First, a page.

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Hip, hip, hooray! Zoo moved THESE endangered hoppers back to their native home

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: Dr. Jennifer Pramuk, a curator and reptile and amphibian expert at Woodland Park Zoo, prepares Oregon spotted frogs for release to the wild.  Photo by Jeremy Dwyer-Lindgren Woodland Park Zoo .

 Dr. Jennifer Pramuk, a curator and reptile and amphibian expert at Woodland Park Zoo, prepares Oregon spotted frogs for release to the wild. Photo by Jeremy Dwyer-Lindgren Woodland Park Zoo .

SEATTLE — More than 500 endangered Oregon spotted frogs raised at the Woodland Park Zoo were released into marshy wetlands around Pierce County recently, the zoo announced.

The frogs were collected from wetlands as eggs and placed at the zoo for hatching and rearing for several months in a predator-free home as they transformed from tadpole to juvenile status, Woodland Park Zoo officials said. This gave them a bit of a head start, zoo officials said, making sure they are big enough to avoid predators.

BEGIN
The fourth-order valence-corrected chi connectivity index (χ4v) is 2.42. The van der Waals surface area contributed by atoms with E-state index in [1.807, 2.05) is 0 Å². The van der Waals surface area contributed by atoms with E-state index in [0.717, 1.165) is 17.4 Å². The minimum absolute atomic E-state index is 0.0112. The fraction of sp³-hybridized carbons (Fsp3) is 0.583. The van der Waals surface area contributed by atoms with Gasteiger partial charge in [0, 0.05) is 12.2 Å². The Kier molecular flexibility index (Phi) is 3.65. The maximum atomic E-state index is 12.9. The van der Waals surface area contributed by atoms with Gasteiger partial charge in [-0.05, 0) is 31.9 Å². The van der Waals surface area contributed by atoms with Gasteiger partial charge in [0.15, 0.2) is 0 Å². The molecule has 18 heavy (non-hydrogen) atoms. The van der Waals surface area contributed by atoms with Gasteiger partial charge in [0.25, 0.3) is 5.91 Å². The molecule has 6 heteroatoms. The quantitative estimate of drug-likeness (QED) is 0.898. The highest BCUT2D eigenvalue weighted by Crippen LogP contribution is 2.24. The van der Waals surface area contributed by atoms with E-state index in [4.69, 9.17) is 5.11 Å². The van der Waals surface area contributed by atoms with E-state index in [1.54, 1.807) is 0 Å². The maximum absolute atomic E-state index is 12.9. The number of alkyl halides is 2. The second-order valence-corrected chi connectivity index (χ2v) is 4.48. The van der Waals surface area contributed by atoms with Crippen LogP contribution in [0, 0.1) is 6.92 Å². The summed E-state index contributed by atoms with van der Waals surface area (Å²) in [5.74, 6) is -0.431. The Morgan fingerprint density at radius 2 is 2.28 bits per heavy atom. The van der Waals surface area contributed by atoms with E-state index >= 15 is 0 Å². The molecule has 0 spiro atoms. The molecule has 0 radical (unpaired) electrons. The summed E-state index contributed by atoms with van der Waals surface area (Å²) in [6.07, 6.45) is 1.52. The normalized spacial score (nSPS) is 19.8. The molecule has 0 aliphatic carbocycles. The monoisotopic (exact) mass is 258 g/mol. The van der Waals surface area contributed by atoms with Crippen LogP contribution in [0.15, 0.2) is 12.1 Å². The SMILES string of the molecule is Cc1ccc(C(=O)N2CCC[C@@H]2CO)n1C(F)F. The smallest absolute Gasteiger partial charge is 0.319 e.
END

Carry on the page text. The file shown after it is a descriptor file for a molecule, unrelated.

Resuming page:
Washington declared the Oregon spotted frog an endangered species in 1997,. In August, the frog was listed as a threatened species under the Endangered Species Act.

The frog has historically ranged from southwestern British Columbia to northeastern California, but scientists have seen populations plummet in recent years, the zoo said. The native amphibian has lost ground to habitat loss from draining and development, disease and the introduction of invasive species such as the American bullfrog.

The Oregon spotted frog recovery project began in 2007. “This conservation recovery project gives hope for the precious frogs to recover,” said Dr. Jennifer Pramuk, a curator and reptile and amphibian expert at Woodland Park Zoo. “Helping to save species takes many, many hands on all levels.”

More than 5,000 frogs have been released since the program began.

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